26 October 2004 New developments in synchrotron-based microtomography
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State-of-the-art synchrotron-based microtomography devices have nowadays to fulfill very stringent requirements in term of spatial resolution, detection efficiency and data throughput. The most used detection system is based on collecting the light produced by a thin scintillation screen with microscope optics and conveying it to a high-performance charge coupled device (CCD) camera. With the chip-size of currently available CCDs installed at high brilliance sources like the Swiss Light Source (SLS) raw data are produced at rate of gigabyte/minute. It is crucial therefore to provide the necessary infrastructure to be able to post-process the data in real time, and provide to the user 3D information immediately after the end of the scan. The visible-light-based detection system is intrinsically limited by scintillation properties, optical coupling and CCD granularity to a practical limit of about 1 micron spatial resolution and efficiency of a few percent. A novel detector, called Bragg magnifier, is one of the techniques recently proposed to efficiently trespass the micrometer barrier. It exploits two-dimensional asymmetric Bragg diffraction from flat crystals to produce X-ray images with magnification factors up to 150x150 and pixel sizes less than 100x100 nm2. The infrastructure devoted to microtomography at the SLS is described, as well as some very promising experiments. The layout of a novel, tomography dedicated beamline is also presented.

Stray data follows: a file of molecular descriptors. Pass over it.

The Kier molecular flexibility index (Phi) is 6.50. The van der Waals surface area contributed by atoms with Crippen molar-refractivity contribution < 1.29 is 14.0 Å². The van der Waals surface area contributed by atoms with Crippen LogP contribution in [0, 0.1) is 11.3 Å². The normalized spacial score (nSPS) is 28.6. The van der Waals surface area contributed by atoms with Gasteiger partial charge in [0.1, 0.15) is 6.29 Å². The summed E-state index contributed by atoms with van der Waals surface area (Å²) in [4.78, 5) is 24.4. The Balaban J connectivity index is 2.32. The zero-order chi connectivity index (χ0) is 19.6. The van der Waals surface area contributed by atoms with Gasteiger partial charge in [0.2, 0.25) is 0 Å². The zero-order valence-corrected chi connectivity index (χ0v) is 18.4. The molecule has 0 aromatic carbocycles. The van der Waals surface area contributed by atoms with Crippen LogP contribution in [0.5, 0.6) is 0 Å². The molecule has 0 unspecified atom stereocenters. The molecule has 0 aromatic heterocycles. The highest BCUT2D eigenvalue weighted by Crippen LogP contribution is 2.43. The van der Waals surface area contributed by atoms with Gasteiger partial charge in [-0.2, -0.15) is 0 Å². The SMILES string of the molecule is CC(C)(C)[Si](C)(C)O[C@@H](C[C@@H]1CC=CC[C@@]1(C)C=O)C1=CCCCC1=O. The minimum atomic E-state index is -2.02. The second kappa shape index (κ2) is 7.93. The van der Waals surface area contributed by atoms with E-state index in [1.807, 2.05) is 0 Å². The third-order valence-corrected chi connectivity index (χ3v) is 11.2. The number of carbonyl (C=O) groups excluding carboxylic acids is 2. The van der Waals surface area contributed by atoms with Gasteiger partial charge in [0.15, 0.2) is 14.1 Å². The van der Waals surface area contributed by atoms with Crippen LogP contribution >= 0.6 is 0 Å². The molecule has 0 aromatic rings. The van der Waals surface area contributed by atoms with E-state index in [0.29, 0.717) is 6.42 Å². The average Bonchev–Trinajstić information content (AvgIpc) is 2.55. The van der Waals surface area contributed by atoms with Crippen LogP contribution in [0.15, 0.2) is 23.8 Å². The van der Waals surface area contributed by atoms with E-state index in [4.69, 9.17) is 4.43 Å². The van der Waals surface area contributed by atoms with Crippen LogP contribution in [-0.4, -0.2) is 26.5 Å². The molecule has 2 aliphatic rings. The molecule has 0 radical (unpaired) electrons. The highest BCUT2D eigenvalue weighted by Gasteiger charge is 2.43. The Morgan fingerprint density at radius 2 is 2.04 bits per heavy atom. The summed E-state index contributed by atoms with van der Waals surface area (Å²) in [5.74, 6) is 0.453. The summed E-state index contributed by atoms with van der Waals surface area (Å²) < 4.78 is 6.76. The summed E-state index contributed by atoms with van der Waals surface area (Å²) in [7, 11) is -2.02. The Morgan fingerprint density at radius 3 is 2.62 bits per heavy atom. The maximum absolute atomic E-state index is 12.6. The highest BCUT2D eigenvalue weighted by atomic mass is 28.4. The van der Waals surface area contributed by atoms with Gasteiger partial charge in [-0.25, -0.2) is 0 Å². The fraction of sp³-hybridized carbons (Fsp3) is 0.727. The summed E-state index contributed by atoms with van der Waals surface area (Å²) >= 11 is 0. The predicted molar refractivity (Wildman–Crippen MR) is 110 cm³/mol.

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Marco Stampanoni, Marco Stampanoni, Rafael Abela, Rafael Abela, Gunther Borchert, Gunther Borchert, Bruce D. Patterson, Bruce D. Patterson, } "New developments in synchrotron-based microtomography", Proc. SPIE 5535, Developments in X-Ray Tomography IV, (26 October 2004); doi: 10.1117/12.557870; https://doi.org/10.1117/12.557870

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